• CIEE: This organization offers various opportunities to teach English around the world. Participants pay a program fee which covers placement, visa issues, and insurance.
  • WorldTeach, Inc. - WorldTeach is a non-profit organization that sends volunteers overseas to teach in developing countries. Subject areas vary from English to environmental education. While each participant must pay airfare and program start-up fees, the program subsidizes your expenses while you are working. They even have helpful fundraising suggestions to provide you with ways to cover costs. Harvard University founded and administers the program. 
  • Dave's ESL Cafe Job Center: A fine web site for more information on teaching overseas.

Volunteer Abroad

There is a range of opportunities to volunteer abroad. Restoration projects, literacy campaigns, and teaching are just a few examples. Some programs charge a fee and provide services such as insurance coverage, meals, and even housing. Some do not charge a fee but provide no service; some provide free room and board in exchange for your work; some even pay a small stipend.

  • Contact Skidmore's Office of Community Service Programs for local and international volunteer opportunities as well as alternative spring break programs.
  • Peace Corps: Started in 1960 by Senator John F. Kennedy, Peace Corps is one of the most known opportunities to live, work and serve in another country.
  • Cross-Cultural Solutions: This is a nonprofit organization offering programs in 12 different countries with over 200 different start dates.
  • Habitat for Humanity: Habitat runs various international programs like the Global Village Program and the International Volunteer Program.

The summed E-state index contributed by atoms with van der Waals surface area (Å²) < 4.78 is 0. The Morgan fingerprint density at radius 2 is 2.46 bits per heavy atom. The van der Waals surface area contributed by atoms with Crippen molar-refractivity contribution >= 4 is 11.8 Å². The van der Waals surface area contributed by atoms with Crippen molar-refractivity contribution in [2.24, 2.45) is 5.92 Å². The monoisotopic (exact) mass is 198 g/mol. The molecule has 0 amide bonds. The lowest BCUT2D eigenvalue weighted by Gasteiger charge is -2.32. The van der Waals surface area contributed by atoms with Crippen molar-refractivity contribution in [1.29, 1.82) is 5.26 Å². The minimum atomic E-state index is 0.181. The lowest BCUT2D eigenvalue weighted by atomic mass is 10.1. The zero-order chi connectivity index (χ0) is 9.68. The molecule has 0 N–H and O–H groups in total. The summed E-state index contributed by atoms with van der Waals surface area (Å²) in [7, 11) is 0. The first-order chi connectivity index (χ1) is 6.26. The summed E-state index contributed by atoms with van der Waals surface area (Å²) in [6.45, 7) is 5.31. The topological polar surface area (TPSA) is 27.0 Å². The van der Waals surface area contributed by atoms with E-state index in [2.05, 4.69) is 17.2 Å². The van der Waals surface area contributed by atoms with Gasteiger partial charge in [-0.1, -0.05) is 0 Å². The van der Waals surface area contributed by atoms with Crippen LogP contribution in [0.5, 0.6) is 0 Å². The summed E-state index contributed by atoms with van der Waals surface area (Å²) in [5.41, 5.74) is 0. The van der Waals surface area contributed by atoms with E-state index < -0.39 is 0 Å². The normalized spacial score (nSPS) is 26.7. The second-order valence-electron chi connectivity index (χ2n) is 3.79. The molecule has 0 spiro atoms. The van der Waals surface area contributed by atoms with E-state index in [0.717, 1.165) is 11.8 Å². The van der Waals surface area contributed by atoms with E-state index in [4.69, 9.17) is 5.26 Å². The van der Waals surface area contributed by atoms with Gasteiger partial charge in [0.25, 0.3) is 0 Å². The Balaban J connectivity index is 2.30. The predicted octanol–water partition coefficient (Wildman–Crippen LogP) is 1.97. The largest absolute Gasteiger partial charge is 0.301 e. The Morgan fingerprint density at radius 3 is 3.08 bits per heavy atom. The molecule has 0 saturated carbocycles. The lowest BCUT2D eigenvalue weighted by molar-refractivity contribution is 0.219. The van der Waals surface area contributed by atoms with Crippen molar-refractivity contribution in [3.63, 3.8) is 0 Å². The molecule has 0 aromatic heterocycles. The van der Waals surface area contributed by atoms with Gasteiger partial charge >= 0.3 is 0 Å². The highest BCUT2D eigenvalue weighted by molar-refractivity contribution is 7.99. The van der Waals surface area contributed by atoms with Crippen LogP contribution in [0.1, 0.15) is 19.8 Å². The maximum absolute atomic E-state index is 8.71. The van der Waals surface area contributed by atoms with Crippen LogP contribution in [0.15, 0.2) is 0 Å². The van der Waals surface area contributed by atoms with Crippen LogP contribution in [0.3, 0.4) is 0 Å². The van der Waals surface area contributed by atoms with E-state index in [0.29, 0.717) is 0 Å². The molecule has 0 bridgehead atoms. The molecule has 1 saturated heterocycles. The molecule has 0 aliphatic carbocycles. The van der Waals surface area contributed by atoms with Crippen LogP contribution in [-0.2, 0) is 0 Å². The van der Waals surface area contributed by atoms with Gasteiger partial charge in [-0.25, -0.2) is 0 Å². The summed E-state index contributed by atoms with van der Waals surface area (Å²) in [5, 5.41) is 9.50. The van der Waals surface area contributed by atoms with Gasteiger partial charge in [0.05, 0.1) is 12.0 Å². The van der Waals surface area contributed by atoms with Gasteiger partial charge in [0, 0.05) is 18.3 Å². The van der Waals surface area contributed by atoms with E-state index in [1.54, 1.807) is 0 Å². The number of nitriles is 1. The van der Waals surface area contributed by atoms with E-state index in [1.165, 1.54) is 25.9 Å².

Is the continuation of your academic career the next step? If you’re thinking about going to graduate school, your first two steps should be to talk to your academic advisor and pay a visit to the Career Development Center. They will help you to identify programs that match your interests and goals and get you started in the application process.

If you’re thinking about going to graduate school abroad, there are several things to consider in the application process. Pinpoint what you want to study. Next, determine which schools offer the best programs. (This is where your faculty advisor may be of particular assistance.) How will you finance your program? U.S. Federal Aid and loans may not be available.

Review the options for merit fellowships, scholarships and grants for graduate study abroad, administered by the Office of Academic Advising. 

Additional Resources

For more information on short or long term work, volunteer, and study abroad opportunities check out these resources:

  • Skidmore College’s Career Development Center
    The staff in the Career Development Center can meet with you individually to discuss your skills and provide you with guidance in getting on the right path for an international career. They also have a lots of Web connections related to international internships and careers. You can also check out their link to the GoingGlobal database.
  • International Career Employment Weekly
    This is a comprehensive source of information on international career positions.
  • Maintained by the University of Texas at Austin’s Institute for Latin American Studies, Enlace is the Electronic Network for Latin American Careers and Employment. 

Disclaimer: While we are familiar with many of the resources listed, Skidmore College and the office of Off-Campus Study & Exchanges do not endorse or recommend any organization or website in particular.